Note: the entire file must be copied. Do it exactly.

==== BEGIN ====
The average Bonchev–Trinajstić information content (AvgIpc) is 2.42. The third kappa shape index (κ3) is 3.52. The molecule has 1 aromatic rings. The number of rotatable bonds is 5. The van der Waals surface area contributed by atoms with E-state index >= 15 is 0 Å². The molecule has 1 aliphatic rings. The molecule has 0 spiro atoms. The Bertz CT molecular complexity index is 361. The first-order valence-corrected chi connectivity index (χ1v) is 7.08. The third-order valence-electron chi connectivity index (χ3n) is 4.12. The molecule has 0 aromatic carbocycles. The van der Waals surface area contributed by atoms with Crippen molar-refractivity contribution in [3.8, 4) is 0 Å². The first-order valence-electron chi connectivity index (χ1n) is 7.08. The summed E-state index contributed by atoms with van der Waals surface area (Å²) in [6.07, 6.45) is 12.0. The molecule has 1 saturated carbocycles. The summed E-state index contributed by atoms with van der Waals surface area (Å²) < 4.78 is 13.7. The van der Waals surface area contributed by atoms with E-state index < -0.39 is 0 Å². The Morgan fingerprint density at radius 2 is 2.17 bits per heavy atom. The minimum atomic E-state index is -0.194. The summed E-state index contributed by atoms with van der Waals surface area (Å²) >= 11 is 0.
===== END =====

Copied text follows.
The average Bonchev–Trinajstić information content (AvgIpc) is 2.42. The third kappa shape index (κ3) is 3.52. The molecule has 1 aromatic rings. The number of rotatable bonds is 5. The van der Waals surface area contributed by atoms with E-state index >= 15 is 0 Å². The molecule has 1 aliphatic rings. The molecule has 0 spiro atoms. The Bertz CT molecular complexity index is 361. The first-order valence-corrected chi connectivity index (χ1v) is 7.08. The third-order valence-electron chi connectivity index (χ3n) is 4.12. The molecule has 0 aromatic carbocycles. The van der Waals surface area contributed by atoms with Crippen molar-refractivity contribution in [3.8, 4) is 0 Å². The first-order valence-electron chi connectivity index (χ1n) is 7.08. The summed E-state index contributed by atoms with van der Waals surface area (Å²) in [6.07, 6.45) is 12.0. The molecule has 1 saturated carbocycles. The summed E-state index contributed by atoms with van der Waals surface area (Å²) < 4.78 is 13.7. The van der Waals surface area contributed by atoms with E-state index < -0.39 is 0 Å². The Morgan fingerprint density at radius 2 is 2.17 bits per heavy atom. The minimum atomic E-state index is -0.194. The summed E-state index contributed by atoms with van der Waals surface area (Å²) >= 11 is 0.